Mask Mandates

Mask On, Mask Off: New York Trying Everything Except Not Telling People What To Do

Mayor Eric Adams frets that COVID-19 masks are making it too easy for shoplifters to evade facial recognition.


New Yorkers can be forgiven for losing track of just when they should and should not wear (questionably effective) face masks, at least in the eyes of the entity that taxes their paychecks, regulates their businesses, and polices their compliance.

After all, the masking requirement in New York City health care facilities was lifted only last month. Public transportation mandates lasted until a half-year ago. Kids between the ages of 24 and 59 months were required by law to have their mouths and noses covered in congregate settings as recently as last June; their older K-12 siblings were only released from the rule three months prior to that. One year plus one week ago, any business found having an unvaccinated employee or customer not wearing a mask was subject to a $1,000 fine.

Even though the COVID-19 vaccine became widely available to everyone aged 5 and up beginning in November 2021, the main nonpharmaceutical intervention intended to bridge the gap between pandemic onset and inoculation remained stubbornly if haphazardly in place for months after, particularly in polities dominated by elected Democrats.

So it cannot quite count as a surprise that New York City Mayor Eric Adams on Monday once again thrust the public sector's nose into the private choice of whether to wear a face covering.

"We are putting out a clear call to all of our shops—do not allow people to enter the store without taking off their face mask," Adams said (emphasis mine) on AM 1010 WINS, in response to a question about increased shoplifting. "Once they're inside, they can continue to wear it if they so desire to do so. But we need to use the technology we have available to identify those shoplifters and those who are committing serious crimes. When you see these mask-wearing people, oftentimes it's not about being fearful of the pandemic, it's fearful of the police catching them for their deeds, and we're really putting the call out."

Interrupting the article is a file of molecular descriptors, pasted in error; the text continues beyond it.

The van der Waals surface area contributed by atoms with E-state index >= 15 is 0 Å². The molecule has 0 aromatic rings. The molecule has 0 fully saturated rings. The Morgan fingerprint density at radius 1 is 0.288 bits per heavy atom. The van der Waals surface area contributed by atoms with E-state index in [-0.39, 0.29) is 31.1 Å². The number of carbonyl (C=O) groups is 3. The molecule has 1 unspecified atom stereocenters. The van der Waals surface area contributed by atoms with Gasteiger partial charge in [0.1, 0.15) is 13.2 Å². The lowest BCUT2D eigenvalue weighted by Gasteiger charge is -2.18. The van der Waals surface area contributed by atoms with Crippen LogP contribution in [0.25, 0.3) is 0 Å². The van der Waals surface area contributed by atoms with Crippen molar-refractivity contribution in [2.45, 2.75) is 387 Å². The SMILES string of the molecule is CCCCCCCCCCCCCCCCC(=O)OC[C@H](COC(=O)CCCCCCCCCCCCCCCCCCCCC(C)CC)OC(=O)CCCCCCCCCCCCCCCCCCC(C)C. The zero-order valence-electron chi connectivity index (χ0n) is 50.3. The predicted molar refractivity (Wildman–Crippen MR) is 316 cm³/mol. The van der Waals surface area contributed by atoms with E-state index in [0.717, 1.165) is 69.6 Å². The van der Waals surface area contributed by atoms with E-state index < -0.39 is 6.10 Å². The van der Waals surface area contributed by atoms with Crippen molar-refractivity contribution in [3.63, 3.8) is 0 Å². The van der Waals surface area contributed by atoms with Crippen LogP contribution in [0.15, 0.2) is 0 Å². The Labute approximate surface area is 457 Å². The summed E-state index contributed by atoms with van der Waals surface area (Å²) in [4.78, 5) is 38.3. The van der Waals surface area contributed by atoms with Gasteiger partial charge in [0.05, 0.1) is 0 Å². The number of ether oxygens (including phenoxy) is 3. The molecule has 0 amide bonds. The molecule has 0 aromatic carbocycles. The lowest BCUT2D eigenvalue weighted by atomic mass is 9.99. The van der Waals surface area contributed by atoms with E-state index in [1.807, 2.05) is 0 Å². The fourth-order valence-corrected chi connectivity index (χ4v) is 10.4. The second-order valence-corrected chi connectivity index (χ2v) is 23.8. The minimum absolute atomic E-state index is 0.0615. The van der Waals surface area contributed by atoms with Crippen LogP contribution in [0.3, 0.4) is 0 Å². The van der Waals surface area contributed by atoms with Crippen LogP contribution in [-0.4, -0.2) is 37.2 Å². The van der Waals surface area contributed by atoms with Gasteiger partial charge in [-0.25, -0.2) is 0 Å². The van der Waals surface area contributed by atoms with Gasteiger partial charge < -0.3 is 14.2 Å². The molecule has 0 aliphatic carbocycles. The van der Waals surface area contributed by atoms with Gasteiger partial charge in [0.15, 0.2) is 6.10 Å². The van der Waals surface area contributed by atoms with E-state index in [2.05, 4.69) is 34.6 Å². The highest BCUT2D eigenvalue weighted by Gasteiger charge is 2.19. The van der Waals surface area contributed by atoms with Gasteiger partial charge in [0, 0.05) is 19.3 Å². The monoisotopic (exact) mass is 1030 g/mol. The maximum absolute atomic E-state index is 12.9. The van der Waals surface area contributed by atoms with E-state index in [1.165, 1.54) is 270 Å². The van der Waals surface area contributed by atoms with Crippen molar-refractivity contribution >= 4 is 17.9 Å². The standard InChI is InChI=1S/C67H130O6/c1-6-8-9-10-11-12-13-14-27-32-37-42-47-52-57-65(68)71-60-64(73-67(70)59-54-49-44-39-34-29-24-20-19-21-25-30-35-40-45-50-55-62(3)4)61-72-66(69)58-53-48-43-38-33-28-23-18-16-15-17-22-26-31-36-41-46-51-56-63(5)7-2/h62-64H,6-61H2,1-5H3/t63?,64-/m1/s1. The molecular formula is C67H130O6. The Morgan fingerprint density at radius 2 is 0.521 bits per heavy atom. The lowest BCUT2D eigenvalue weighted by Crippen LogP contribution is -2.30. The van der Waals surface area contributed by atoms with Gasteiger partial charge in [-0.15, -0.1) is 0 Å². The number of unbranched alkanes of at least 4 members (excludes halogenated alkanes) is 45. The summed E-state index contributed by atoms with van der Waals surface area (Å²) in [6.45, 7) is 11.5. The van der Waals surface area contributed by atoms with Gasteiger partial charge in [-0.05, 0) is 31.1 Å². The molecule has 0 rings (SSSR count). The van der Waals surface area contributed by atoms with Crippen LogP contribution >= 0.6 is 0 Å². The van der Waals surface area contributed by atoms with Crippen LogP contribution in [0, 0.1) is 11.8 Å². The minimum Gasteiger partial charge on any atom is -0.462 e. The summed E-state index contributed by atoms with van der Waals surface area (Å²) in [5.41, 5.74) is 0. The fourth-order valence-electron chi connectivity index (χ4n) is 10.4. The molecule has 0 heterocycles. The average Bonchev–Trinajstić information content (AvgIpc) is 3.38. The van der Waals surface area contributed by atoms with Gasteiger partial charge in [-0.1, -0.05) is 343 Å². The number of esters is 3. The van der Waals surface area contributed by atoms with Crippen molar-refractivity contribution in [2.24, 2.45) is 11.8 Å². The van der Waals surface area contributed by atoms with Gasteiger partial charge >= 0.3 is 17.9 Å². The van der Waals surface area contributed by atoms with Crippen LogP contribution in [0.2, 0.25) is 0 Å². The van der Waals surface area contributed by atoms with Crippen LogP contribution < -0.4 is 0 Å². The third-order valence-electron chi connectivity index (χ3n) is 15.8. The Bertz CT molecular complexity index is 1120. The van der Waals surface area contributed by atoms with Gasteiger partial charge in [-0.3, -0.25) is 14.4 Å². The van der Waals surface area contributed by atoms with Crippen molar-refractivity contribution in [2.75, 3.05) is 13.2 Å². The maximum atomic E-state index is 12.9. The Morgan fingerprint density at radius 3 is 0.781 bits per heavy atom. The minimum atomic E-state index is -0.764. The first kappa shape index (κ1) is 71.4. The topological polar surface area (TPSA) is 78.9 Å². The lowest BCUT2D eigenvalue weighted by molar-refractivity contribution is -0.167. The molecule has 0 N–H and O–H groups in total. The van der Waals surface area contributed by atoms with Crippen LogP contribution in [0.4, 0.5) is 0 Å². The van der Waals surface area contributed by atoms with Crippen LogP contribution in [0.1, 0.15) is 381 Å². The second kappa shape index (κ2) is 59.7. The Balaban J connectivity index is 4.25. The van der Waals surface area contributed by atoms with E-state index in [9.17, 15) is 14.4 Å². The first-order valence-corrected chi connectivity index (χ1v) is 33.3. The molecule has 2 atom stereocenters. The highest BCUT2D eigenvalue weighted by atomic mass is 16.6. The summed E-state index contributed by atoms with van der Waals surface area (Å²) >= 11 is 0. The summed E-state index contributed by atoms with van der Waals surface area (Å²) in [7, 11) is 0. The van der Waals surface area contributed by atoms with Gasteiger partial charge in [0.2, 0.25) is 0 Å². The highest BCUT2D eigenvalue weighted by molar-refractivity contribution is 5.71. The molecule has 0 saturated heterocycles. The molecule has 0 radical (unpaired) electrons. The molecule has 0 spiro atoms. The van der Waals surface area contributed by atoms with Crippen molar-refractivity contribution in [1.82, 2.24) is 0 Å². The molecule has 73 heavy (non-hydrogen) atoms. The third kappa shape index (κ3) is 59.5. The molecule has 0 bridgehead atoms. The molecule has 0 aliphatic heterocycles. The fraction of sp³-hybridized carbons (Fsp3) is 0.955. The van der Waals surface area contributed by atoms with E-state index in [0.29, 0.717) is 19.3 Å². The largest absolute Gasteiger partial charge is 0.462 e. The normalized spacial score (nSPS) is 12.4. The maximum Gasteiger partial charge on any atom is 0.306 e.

Adams, who was elected amid a backlash against rising public disorder, pandemic-era school restrictions, and an economy battered by COVID-related disruptions, was quick to stress that his anti-masking exhortation was a recommendation and not a requirement. Ditto NYPD Chief of Department Jeffrey Maddrey: "We are asking the businesses to make this a condition of entry, that people when they come in, they show their face, they should identify themselves," Maddrey said at a press conference last week. "We need our businesses to be proactive and do their due diligence. We need to make sure people are identifying themselves."

It makes sense for local cops to be against masks—they certainly haven't been wearing the things much, even back when it was mandatory, and New York is already the most video-surveilled metropolis in the country. No doubt city officials would love it if every corner store instituted no-mask entry, installed facial recognition software, and shared the results promiscuously with law enforcement. At a time when petty but visible property theft continues to rise, even as the 2020–21 violent crime spike subsides, the NYPD is no doubt eager for some public relations wins.

But masking off so soon after masking on threatens to extend, not end, the types of Democratic dysfunction that helped elect Adams and also flip NYC-adjacent congressional districts—and therefore partisan control of the House of Representatives—to the GOP. Sure, voters are sick of watching bodega assault videos and subway violence on the local news every night, but seesawing arbitrarily between policy extremes inspires neither confidence in authority nor predictability in civic life.